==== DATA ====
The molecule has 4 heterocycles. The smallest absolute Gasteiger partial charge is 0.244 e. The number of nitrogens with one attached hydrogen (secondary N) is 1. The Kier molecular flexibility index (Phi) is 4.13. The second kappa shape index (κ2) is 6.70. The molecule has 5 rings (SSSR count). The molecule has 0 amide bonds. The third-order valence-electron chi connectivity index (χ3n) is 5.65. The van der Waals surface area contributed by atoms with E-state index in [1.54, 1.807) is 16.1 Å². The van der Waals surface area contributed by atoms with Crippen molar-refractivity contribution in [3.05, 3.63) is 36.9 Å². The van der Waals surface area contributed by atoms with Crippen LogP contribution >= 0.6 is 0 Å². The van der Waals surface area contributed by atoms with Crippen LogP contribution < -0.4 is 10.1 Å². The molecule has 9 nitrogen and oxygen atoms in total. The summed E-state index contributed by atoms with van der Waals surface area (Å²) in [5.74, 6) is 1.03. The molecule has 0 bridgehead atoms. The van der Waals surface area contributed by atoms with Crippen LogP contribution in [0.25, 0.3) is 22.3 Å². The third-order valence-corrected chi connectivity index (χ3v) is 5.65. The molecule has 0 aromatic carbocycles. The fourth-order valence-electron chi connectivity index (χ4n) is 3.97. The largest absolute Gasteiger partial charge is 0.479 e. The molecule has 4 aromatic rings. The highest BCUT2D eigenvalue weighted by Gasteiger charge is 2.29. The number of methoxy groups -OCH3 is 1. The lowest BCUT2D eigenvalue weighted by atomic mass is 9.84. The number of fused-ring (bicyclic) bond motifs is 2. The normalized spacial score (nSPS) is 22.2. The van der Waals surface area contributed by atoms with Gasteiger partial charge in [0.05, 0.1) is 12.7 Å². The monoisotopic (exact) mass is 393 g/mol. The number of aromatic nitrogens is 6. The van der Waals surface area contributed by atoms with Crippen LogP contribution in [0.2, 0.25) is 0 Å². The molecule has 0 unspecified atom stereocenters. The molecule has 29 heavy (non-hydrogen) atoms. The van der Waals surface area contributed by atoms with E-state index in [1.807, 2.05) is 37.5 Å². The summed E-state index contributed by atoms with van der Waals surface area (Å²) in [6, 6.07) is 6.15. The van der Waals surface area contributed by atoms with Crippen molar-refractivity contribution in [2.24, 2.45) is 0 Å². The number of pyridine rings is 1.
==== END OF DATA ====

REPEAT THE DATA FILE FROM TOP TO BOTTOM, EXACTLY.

The molecule has 4 heterocycles. The smallest absolute Gasteiger partial charge is 0.244 e. The number of nitrogens with one attached hydrogen (secondary N) is 1. The Kier molecular flexibility index (Phi) is 4.13. The second kappa shape index (κ2) is 6.70. The molecule has 5 rings (SSSR count). The molecule has 0 amide bonds. The third-order valence-electron chi connectivity index (χ3n) is 5.65. The van der Waals surface area contributed by atoms with E-state index in [1.54, 1.807) is 16.1 Å². The van der Waals surface area contributed by atoms with Crippen molar-refractivity contribution in [3.05, 3.63) is 36.9 Å². The van der Waals surface area contributed by atoms with Crippen LogP contribution >= 0.6 is 0 Å². The van der Waals surface area contributed by atoms with Crippen LogP contribution < -0.4 is 10.1 Å². The molecule has 9 nitrogen and oxygen atoms in total. The summed E-state index contributed by atoms with van der Waals surface area (Å²) in [5.74, 6) is 1.03. The molecule has 0 bridgehead atoms. The van der Waals surface area contributed by atoms with Crippen LogP contribution in [0.25, 0.3) is 22.3 Å². The third-order valence-corrected chi connectivity index (χ3v) is 5.65. The molecule has 0 aromatic carbocycles. The fourth-order valence-electron chi connectivity index (χ4n) is 3.97. The largest absolute Gasteiger partial charge is 0.479 e. The molecule has 4 aromatic rings. The highest BCUT2D eigenvalue weighted by Gasteiger charge is 2.29. The number of methoxy groups -OCH3 is 1. The lowest BCUT2D eigenvalue weighted by atomic mass is 9.84. The number of fused-ring (bicyclic) bond motifs is 2. The normalized spacial score (nSPS) is 22.2. The van der Waals surface area contributed by atoms with Gasteiger partial charge in [0.05, 0.1) is 12.7 Å². The monoisotopic (exact) mass is 393 g/mol. The number of aromatic nitrogens is 6. The van der Waals surface area contributed by atoms with Crippen LogP contribution in [0.2, 0.25) is 0 Å². The molecule has 0 unspecified atom stereocenters. The molecule has 29 heavy (non-hydrogen) atoms. The van der Waals surface area contributed by atoms with E-state index in [1.807, 2.05) is 37.5 Å². The summed E-state index contributed by atoms with van der Waals surface area (Å²) in [6, 6.07) is 6.15. The van der Waals surface area contributed by atoms with Crippen molar-refractivity contribution in [2.24, 2.45) is 0 Å². The number of pyridine rings is 1.